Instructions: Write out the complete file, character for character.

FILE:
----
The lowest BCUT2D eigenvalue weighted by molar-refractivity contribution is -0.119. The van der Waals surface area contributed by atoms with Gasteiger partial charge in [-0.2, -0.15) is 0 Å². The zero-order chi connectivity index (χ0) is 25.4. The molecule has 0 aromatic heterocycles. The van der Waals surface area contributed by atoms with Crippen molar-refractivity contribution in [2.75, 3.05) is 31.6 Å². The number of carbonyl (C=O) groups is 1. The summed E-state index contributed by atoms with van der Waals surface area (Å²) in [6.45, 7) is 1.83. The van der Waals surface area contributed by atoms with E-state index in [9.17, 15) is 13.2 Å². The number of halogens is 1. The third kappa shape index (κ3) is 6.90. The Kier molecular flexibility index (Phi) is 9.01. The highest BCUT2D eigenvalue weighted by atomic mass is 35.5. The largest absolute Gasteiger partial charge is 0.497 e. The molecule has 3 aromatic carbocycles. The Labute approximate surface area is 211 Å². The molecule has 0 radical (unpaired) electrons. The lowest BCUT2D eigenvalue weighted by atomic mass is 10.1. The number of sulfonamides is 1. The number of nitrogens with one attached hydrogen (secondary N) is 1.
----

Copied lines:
The lowest BCUT2D eigenvalue weighted by molar-refractivity contribution is -0.119. The van der Waals surface area contributed by atoms with Gasteiger partial charge in [-0.2, -0.15) is 0 Å². The zero-order chi connectivity index (χ0) is 25.4. The molecule has 0 aromatic heterocycles. The van der Waals surface area contributed by atoms with Crippen molar-refractivity contribution in [2.75, 3.05) is 31.6 Å². The number of carbonyl (C=O) groups is 1. The summed E-state index contributed by atoms with van der Waals surface area (Å²) in [6.45, 7) is 1.83. The van der Waals surface area contributed by atoms with E-state index in [9.17, 15) is 13.2 Å². The number of halogens is 1. The third kappa shape index (κ3) is 6.90. The Kier molecular flexibility index (Phi) is 9.01. The highest BCUT2D eigenvalue weighted by atomic mass is 35.5. The largest absolute Gasteiger partial charge is 0.497 e. The molecule has 3 aromatic carbocycles. The Labute approximate surface area is 211 Å². The molecule has 0 radical (unpaired) electrons. The lowest BCUT2D eigenvalue weighted by atomic mass is 10.1. The number of sulfonamides is 1. The number of nitrogens with one attached hydrogen (secondary N) is 1.